Despite the fact that some dorsal cones in the CNGA3−/− retina survived for long periods we found clear evidence of an early onset of retinal degeneration. Induction of GFAP in Müller glial cells, a well-established indicator of stress and degeneration in the central nervous system (CNS) and the retina 38 39 was observed shortly after eye opening (P12). CNGA3−/− cones most likely died via apoptotic pathways. The peak phase of apoptosis in CNGA3−/− mice correlated well with the onset of cone photoreceptor loss (PW3–4). During this peak phase, we found 20% to 30% more TUNEL-positive photoreceptors in the ventral than in the dorsal part of the CNGA3−/− retina (data not shown). This is in agreement with the faster progression of loss of cones in the ventral CNGA3−/− retina. The cellular pathways leading to apoptosis in CNGA3−/− cones remain to be determined. One possible mechanism explaining the early onset of degeneration is based on the idea that the cone CNG channel, besides its role as the Na+/Ca2+ influx pathway, probably serves as an important structural protein in cones. Although proteins binding to the cone channel have not yet been identified, it is reasonable to assume that the cone channel, in analogy to the related rod CNG channel, 40 41 42 is part of a highly structured protein complex. Thus, the loss of CNGA3 would not only impair the phototransduction cascade but could also lead to a structural alteration of COSs. In support of this idea we have previously shown that CNGA3−/− COS disks appear partly disorganized. 11 Cone opsin may fail to be targeted into these irregular COSs and, as a consequence, accumulate in inner segments and somata. Given the high expression levels of opsins, the mislocalization and accumulation of these proteins could well induce cellular stress and apoptosis. Misrouting and accumulation of proteins have been found frequently in degenerative processes in neurons. 43  
Most surviving cones in adult CNGA3-deficient mice were located in the dorsal retina. Because ventral cones preferentially express SWS opsin, whereas MWS opsin is mainly found in dorsal cones, 44 45 one might speculate that mislocalized SWS opsin is more toxic than MWS opsin. It might also be argued that ventral cones disappear earlier because they are more susceptible to light damage. However, this option appears unlikely, because recent studies in rodents indicate that light damage is most profound in central and dorsal regions of the retina. 46 Finally, MWS cones may possess additional survival mechanisms. For example, it has been reported that brain-derived neurotrophic factor and its receptor TrkB are found in COSs of MWS but not SWS opsin cones. 47 Recently, it has also been proposed that NSE serves as a survival factor in cone photoreceptors. 33 We found enhanced levels of NSE in the outer segments of surviving dorsal CNGA3−/− cones. To date, it is not clear whether NSE upregulation causes the elongated lifespan of these cones or is only an epiphenomenon. 
Another key finding of this study is the identification of CNGA3 as a determinant of postnatal migration of cone somata. In the embryonic and early postnatal murine retina, cone photoreceptors are situated in the outermost part of the neuroblastic layer. 48 Cone photoreceptor somata undergo a first migratory phase after P4, moving downward toward the synaptic cell layer, and then start to be repositioned upward. 49 Whereas at P12, most wild-type cone somata had reached their final destination in the outermost third of the ONL, most of the CNGA3−/− cone somata were still present in the lower half of the ONL at the same time point. However, in aged knockout mice, most surviving cones possessed normally localized somata. Thus, the migration of cone somata is delayed but not completely abolished in the CNGA3−/− retina. At present, the molecular pathways controlling migration of photoreceptor somata are unknown. Our results suggest that the CNG channel plays an important role in this process. It is noteworthy that TUNEL-positive photoreceptors in CNGA3−/− mice were found primarily in the upper half of the ONL. Thus, displaced cones do not seem to be more susceptible to apoptosis than normally localized cones.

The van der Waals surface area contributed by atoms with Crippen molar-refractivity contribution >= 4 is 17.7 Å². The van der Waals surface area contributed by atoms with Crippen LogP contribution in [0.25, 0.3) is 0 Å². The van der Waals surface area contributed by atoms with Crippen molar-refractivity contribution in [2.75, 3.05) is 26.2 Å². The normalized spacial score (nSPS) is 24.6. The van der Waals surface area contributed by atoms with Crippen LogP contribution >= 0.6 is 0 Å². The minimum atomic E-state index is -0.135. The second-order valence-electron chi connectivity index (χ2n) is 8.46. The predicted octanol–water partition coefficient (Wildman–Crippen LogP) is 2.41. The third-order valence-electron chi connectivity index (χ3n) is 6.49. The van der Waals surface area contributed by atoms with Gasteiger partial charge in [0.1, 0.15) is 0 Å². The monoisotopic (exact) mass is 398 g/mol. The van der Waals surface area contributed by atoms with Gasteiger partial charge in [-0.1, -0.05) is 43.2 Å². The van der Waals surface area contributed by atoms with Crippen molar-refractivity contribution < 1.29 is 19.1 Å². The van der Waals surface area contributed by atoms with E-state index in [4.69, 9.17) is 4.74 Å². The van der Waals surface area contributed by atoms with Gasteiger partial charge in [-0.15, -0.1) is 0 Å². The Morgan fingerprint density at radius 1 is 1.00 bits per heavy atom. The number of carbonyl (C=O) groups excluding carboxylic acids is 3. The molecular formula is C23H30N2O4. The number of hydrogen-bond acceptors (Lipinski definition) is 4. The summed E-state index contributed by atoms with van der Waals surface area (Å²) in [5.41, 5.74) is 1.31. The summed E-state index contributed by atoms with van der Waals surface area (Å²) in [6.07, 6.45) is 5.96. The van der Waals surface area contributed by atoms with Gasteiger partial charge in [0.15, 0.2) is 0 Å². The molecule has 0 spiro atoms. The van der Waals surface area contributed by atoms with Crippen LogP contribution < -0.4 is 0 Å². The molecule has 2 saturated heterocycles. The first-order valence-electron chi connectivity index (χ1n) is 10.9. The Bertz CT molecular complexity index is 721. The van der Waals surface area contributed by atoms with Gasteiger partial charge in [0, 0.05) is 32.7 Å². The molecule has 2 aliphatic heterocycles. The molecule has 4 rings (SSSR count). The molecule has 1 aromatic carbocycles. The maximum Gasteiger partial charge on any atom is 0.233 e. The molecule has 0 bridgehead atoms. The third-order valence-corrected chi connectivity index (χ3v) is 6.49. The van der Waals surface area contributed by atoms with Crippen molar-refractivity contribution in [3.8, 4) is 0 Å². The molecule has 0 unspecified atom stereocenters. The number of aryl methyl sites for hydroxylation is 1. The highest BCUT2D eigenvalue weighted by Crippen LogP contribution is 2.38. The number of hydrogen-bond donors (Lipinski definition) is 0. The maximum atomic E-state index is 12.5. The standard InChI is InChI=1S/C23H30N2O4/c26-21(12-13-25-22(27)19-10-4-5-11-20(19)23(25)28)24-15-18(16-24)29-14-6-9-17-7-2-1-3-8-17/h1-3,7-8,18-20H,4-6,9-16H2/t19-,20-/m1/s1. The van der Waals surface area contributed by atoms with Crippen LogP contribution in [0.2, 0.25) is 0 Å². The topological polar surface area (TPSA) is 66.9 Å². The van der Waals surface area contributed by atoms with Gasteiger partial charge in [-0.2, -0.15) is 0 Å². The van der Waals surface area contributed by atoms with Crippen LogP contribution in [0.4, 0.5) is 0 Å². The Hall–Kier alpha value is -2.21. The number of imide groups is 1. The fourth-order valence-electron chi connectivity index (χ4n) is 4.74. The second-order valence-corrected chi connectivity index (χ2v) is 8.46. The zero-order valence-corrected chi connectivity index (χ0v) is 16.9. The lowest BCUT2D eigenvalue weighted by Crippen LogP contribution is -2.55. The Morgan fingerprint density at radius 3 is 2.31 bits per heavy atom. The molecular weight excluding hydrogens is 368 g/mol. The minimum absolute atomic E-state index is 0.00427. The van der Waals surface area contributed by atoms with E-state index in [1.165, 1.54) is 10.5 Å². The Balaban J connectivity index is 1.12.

A large number of displaced cone somata were found in the OPL, containing characteristic elements of cone pedicles at their bases (e.g., multiple triad-associated synapses [composed of two lateral horizontal cell dendrites and one central bipolar cell dendrite opposite a ribbon], as well as flat synaptic contacts). These unusual synapses may represent an immature stage occurring during cone differentiation. In the dorsal part of the retina of older knockout mice, we consistently found, though at low density, normal-shaped cone pedicles invaginated by bipolar and horizontal cell dendrites. This implies that CNGA3−/− cones are able to form and maintain synaptic contacts to second-order neurons. In support of this observation, we have previously found that mice lacking both functional cones and rods possess structurally normal synaptic contacts up to the time of complete loss of photoreceptors. 13 Despite the seemingly normal morphology of synapses, signaling between cones and second-order neurons is probably disturbed. The horizontal cells in the CNGA3−/− retina extended sprouting neurites into the ONL. This phenomenon may be a general response to degeneration, since it was also observed in other mouse models of retinal degeneration. 13 50  
Despite the morphologic differences between murine and human retina, the molecular and cellular changes observed in CNGA3-deficient mice could well be the same in human achromats. For example, mislocalized cone nuclei have also been observed in the retina of a human achromat. 2 In our study, CNGA3-deficient cones displayed several hallmark features of wild-type cones (e.g., expression of cone opsins and formation of synaptic contacts to second-order neurons). In addition, a subpopulation of MWS-opsin–positive cones survived for long periods in the CNGA3-deficient retina, in agreement with pathohistologic data from patients with achromatism who display incomplete cone cell loss. 2 3 4